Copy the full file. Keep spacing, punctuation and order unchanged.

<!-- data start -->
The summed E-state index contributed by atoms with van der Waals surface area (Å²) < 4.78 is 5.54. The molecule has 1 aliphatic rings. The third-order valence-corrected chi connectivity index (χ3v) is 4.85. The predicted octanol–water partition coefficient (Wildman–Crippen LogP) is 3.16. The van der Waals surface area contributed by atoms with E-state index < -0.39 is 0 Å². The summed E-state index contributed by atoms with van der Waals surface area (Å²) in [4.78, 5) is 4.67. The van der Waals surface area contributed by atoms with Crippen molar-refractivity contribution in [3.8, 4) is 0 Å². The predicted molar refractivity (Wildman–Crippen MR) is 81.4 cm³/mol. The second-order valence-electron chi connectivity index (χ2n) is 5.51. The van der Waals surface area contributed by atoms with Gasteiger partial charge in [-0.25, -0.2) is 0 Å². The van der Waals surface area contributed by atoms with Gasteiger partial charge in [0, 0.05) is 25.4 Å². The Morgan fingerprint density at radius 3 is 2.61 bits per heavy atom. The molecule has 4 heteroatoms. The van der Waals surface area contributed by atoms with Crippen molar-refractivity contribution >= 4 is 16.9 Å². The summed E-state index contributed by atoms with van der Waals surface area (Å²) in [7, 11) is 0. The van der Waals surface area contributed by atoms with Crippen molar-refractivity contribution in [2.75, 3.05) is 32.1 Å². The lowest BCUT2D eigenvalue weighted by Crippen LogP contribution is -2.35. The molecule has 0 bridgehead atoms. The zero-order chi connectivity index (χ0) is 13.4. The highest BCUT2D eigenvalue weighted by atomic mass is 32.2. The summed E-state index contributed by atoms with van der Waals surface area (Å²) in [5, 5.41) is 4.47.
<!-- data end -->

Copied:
The summed E-state index contributed by atoms with van der Waals surface area (Å²) < 4.78 is 5.54. The molecule has 1 aliphatic rings. The third-order valence-corrected chi connectivity index (χ3v) is 4.85. The predicted octanol–water partition coefficient (Wildman–Crippen LogP) is 3.16. The van der Waals surface area contributed by atoms with E-state index < -0.39 is 0 Å². The summed E-state index contributed by atoms with van der Waals surface area (Å²) in [4.78, 5) is 4.67. The van der Waals surface area contributed by atoms with Crippen molar-refractivity contribution in [3.8, 4) is 0 Å². The predicted molar refractivity (Wildman–Crippen MR) is 81.4 cm³/mol. The second-order valence-electron chi connectivity index (χ2n) is 5.51. The van der Waals surface area contributed by atoms with Gasteiger partial charge in [-0.25, -0.2) is 0 Å². The van der Waals surface area contributed by atoms with Gasteiger partial charge in [0, 0.05) is 25.4 Å². The Morgan fingerprint density at radius 3 is 2.61 bits per heavy atom. The molecule has 4 heteroatoms. The van der Waals surface area contributed by atoms with Crippen molar-refractivity contribution >= 4 is 16.9 Å². The summed E-state index contributed by atoms with van der Waals surface area (Å²) in [7, 11) is 0. The van der Waals surface area contributed by atoms with Crippen molar-refractivity contribution in [2.75, 3.05) is 32.1 Å². The lowest BCUT2D eigenvalue weighted by Crippen LogP contribution is -2.35. The molecule has 0 bridgehead atoms. The zero-order chi connectivity index (χ0) is 13.4. The highest BCUT2D eigenvalue weighted by atomic mass is 32.2. The summed E-state index contributed by atoms with van der Waals surface area (Å²) in [5, 5.41) is 4.47.